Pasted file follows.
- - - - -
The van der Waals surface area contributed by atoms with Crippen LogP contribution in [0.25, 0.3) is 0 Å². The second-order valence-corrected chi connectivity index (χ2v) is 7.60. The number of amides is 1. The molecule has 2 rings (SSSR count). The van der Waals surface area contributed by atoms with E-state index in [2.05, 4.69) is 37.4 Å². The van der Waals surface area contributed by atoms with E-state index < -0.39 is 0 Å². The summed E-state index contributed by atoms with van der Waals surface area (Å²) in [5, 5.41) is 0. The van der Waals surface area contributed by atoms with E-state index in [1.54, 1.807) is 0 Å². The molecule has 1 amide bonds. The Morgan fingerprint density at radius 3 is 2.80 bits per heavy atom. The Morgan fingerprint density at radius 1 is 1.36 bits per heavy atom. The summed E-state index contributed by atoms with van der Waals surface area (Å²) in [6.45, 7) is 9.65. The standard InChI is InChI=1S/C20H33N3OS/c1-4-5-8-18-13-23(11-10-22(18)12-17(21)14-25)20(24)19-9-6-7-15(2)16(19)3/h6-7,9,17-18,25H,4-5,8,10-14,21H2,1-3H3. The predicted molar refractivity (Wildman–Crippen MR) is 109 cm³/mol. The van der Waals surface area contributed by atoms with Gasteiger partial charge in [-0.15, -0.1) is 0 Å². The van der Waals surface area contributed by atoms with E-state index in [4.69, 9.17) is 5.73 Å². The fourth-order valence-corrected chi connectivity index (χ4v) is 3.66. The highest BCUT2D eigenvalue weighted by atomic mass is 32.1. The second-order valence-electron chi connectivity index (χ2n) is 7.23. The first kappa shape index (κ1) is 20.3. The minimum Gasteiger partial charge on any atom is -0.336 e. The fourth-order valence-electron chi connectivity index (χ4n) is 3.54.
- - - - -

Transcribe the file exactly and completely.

The van der Waals surface area contributed by atoms with Crippen LogP contribution in [0.25, 0.3) is 0 Å². The second-order valence-corrected chi connectivity index (χ2v) is 7.60. The number of amides is 1. The molecule has 2 rings (SSSR count). The van der Waals surface area contributed by atoms with E-state index in [2.05, 4.69) is 37.4 Å². The van der Waals surface area contributed by atoms with E-state index < -0.39 is 0 Å². The summed E-state index contributed by atoms with van der Waals surface area (Å²) in [5, 5.41) is 0. The van der Waals surface area contributed by atoms with E-state index in [1.54, 1.807) is 0 Å². The molecule has 1 amide bonds. The Morgan fingerprint density at radius 3 is 2.80 bits per heavy atom. The Morgan fingerprint density at radius 1 is 1.36 bits per heavy atom. The summed E-state index contributed by atoms with van der Waals surface area (Å²) in [6.45, 7) is 9.65. The standard InChI is InChI=1S/C20H33N3OS/c1-4-5-8-18-13-23(11-10-22(18)12-17(21)14-25)20(24)19-9-6-7-15(2)16(19)3/h6-7,9,17-18,25H,4-5,8,10-14,21H2,1-3H3. The predicted molar refractivity (Wildman–Crippen MR) is 109 cm³/mol. The van der Waals surface area contributed by atoms with Gasteiger partial charge in [-0.15, -0.1) is 0 Å². The van der Waals surface area contributed by atoms with E-state index in [4.69, 9.17) is 5.73 Å². The fourth-order valence-corrected chi connectivity index (χ4v) is 3.66. The highest BCUT2D eigenvalue weighted by atomic mass is 32.1. The second-order valence-electron chi connectivity index (χ2n) is 7.23. The first kappa shape index (κ1) is 20.3. The minimum Gasteiger partial charge on any atom is -0.336 e. The fourth-order valence-electron chi connectivity index (χ4n) is 3.54.